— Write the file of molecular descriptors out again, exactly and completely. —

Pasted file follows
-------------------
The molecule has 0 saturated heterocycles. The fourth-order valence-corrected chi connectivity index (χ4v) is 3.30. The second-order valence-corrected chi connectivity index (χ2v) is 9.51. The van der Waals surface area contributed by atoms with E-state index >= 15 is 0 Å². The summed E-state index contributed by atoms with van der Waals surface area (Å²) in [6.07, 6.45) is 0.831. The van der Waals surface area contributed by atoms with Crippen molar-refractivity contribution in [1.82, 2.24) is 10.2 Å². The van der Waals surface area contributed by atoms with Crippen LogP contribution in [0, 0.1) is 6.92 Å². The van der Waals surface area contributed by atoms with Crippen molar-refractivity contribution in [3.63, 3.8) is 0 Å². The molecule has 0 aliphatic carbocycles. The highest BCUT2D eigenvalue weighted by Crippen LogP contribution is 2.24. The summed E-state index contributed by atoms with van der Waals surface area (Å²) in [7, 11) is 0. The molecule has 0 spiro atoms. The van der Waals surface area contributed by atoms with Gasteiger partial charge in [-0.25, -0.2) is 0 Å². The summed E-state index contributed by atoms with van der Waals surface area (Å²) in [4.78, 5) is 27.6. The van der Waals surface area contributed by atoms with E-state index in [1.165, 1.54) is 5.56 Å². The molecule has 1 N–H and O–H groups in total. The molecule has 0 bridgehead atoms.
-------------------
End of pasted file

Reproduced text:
The molecule has 0 saturated heterocycles. The fourth-order valence-corrected chi connectivity index (χ4v) is 3.30. The second-order valence-corrected chi connectivity index (χ2v) is 9.51. The van der Waals surface area contributed by atoms with E-state index >= 15 is 0 Å². The summed E-state index contributed by atoms with van der Waals surface area (Å²) in [6.07, 6.45) is 0.831. The van der Waals surface area contributed by atoms with Crippen molar-refractivity contribution in [1.82, 2.24) is 10.2 Å². The van der Waals surface area contributed by atoms with Crippen LogP contribution in [0, 0.1) is 6.92 Å². The van der Waals surface area contributed by atoms with Crippen molar-refractivity contribution in [3.63, 3.8) is 0 Å². The molecule has 0 aliphatic carbocycles. The highest BCUT2D eigenvalue weighted by Crippen LogP contribution is 2.24. The summed E-state index contributed by atoms with van der Waals surface area (Å²) in [7, 11) is 0. The molecule has 0 spiro atoms. The van der Waals surface area contributed by atoms with Gasteiger partial charge in [-0.25, -0.2) is 0 Å². The summed E-state index contributed by atoms with van der Waals surface area (Å²) in [4.78, 5) is 27.6. The van der Waals surface area contributed by atoms with E-state index in [1.165, 1.54) is 5.56 Å². The molecule has 1 N–H and O–H groups in total. The molecule has 0 bridgehead atoms.